WHERE MATCH(textcolumn) AGAINST ('"you want to"' IN BOOLEAN MODE)

This is awful, for two reasons:

  • "You" and "want" and "to" are all stopwords if you’re using the default stopword list (see the list of stopwords at the end of this article). In fact this particular query always fails because all words are stopwords.
  • Even if they weren’t stopwords, there is nothing in a key that tells you what the relative position of the words is within the text (see the index file key structure at the start of this article).

So MySQL can’t get the answer just by looking in the index. The method has to be: first try to filter out the candidate rows by looking for whatever words aren’t stopwords, then examine each candidate row in the data file and make sure the words are there in the correct order. This means exact phrase searching can be a little slower than ordinary searching. On the other hand, MySQL won’t find "Sam was tall" if you search for "Sam grew tall". (If "was" and "grew" are both stopwords, there’s another DBMS that would find "Sam was tall". We think that looks like a bug.)

And … "eight" is also in this stop word list …. (i guess … for no reason)

My Solution:

1. I replaced db value to "_eight" from "eight" …

2. and before doing match against … i replaced "eight" with "_eight".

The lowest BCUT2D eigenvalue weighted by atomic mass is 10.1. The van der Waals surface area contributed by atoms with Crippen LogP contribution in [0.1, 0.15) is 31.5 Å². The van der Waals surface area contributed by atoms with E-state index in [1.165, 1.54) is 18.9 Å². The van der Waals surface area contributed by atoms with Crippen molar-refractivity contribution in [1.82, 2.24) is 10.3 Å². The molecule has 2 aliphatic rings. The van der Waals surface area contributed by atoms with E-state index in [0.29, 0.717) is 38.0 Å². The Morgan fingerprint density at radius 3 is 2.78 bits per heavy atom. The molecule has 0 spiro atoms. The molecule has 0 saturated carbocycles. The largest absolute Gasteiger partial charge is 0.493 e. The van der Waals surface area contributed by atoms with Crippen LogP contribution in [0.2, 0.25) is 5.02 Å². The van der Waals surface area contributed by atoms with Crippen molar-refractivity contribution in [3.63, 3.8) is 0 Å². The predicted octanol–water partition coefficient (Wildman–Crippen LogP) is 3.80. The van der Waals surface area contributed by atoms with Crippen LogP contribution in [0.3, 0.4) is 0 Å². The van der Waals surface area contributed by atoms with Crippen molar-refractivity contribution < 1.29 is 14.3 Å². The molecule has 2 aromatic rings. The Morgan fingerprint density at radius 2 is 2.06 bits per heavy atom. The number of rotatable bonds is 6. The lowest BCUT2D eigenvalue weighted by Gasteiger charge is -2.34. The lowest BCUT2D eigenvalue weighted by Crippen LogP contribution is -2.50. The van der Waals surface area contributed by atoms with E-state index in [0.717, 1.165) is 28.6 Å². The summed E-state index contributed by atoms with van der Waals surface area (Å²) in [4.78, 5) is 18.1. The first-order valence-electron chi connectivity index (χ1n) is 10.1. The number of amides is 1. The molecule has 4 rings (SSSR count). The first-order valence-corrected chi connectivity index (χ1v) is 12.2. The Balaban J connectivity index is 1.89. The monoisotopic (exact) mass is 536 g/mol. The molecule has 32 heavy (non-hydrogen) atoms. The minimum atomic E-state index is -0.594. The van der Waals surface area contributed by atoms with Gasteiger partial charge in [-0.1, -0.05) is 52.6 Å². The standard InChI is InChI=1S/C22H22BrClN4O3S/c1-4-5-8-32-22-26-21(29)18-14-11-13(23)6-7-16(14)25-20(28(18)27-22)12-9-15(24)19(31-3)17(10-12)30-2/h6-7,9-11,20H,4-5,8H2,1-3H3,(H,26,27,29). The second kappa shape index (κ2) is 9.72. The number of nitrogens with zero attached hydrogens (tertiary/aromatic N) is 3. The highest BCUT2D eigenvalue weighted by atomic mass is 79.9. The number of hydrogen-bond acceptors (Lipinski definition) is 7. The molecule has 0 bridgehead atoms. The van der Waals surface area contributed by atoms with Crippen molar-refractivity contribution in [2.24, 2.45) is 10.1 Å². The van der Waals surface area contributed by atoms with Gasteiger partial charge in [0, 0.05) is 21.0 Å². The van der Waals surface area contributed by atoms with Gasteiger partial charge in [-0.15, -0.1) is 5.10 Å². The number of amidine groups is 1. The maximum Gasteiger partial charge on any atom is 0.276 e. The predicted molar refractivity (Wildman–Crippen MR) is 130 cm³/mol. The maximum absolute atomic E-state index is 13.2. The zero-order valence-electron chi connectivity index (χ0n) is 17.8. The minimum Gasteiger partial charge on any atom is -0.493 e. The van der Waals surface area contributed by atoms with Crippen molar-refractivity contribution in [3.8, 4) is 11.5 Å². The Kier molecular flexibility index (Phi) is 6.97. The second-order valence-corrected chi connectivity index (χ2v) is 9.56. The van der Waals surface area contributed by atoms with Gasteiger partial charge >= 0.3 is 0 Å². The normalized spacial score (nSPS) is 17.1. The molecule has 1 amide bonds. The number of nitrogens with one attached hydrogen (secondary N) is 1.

Mysql REPLACE() issue with Latin1 multi-byte character

Problem:

I’ve a database with server collation of utf8 / utf8_bin. DB have arabic utf8 text with accent chars (zabar / kasar etc). I want to get text without accent chars.

For e.g. SELECT replace(field1,0x[CODE],”) — where [CODE] is the accent char.

REPLACE() is working fine when i write static text in place of field1. But it does not replace when it run at database field.

Solution:

After reading an article, i come to know there are 2 (client & server) encodings used with mysql. My server encoding (table charset/collation) was utf8, but client’s encoding was latin1 and the time of INSERT.

So data stored in DB is somewhat mixed, due to which REPLACE() was not working as expected.

FIX:

1. i fetched the data using php,
2. applied bin2hex() function on data,
3. set client’s encoding to utf8 (set names utf8) and
4. updated same record using mysql’s UNHEX function.

Here is sample code …

$q=mysql_query("SELECT field1 FROM table1 where id = 4");
$rs = mysql_fetch_assoc($q);
$v = bin2hex($rs["field1"]);
mysql_query("SET NAMES UTF8");
mysql_query("UPDATE table1 SET field1=UNHEX('$v') WHERE id = 4");

This fixed my client’s encoding to utf8 that matches with server encoding, now REPLACE() is removing that accent hex code and working as expected .

Following article really helped …
http://www.oreillynet.com/onlamp/blog/2006/01/turning_mysql_data_in_latin1_t.html

Mysql latin1 client with utf8 server encoding issue

Problem:

I’ve a database with server collation of utf8 / utf8_bin. DB have arabic utf8 text with accent chars (zabar / kasar etc). I want to get text without accent chars.

For e.g. SELECT replace(field1,0x[CODE],”) — where [CODE] is the accent char.

REPLACE() is working fine when i write static text in place of field1. But it does not replace when it run at database field.